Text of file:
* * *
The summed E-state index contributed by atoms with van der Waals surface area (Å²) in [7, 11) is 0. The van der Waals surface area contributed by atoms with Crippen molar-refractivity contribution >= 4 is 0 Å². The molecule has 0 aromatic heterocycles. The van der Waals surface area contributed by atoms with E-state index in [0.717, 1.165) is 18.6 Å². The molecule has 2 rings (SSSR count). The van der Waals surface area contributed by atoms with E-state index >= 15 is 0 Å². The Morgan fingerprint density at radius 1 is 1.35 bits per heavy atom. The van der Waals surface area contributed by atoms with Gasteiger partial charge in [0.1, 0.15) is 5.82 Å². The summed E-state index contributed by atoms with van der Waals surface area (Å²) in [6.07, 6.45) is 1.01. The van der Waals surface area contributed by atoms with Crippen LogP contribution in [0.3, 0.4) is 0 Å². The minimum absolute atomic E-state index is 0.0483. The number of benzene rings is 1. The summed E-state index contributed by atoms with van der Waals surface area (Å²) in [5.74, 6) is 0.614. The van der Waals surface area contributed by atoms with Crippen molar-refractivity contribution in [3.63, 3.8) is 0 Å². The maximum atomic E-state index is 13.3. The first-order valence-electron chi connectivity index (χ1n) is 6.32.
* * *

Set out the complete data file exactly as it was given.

The summed E-state index contributed by atoms with van der Waals surface area (Å²) in [7, 11) is 0. The van der Waals surface area contributed by atoms with Crippen molar-refractivity contribution >= 4 is 0 Å². The molecule has 0 aromatic heterocycles. The van der Waals surface area contributed by atoms with E-state index in [0.717, 1.165) is 18.6 Å². The molecule has 2 rings (SSSR count). The van der Waals surface area contributed by atoms with E-state index >= 15 is 0 Å². The Morgan fingerprint density at radius 1 is 1.35 bits per heavy atom. The van der Waals surface area contributed by atoms with Gasteiger partial charge in [0.1, 0.15) is 5.82 Å². The summed E-state index contributed by atoms with van der Waals surface area (Å²) in [6.07, 6.45) is 1.01. The van der Waals surface area contributed by atoms with Crippen LogP contribution in [0.3, 0.4) is 0 Å². The minimum absolute atomic E-state index is 0.0483. The number of benzene rings is 1. The summed E-state index contributed by atoms with van der Waals surface area (Å²) in [5.74, 6) is 0.614. The van der Waals surface area contributed by atoms with Crippen molar-refractivity contribution in [3.63, 3.8) is 0 Å². The maximum atomic E-state index is 13.3. The first-order valence-electron chi connectivity index (χ1n) is 6.32.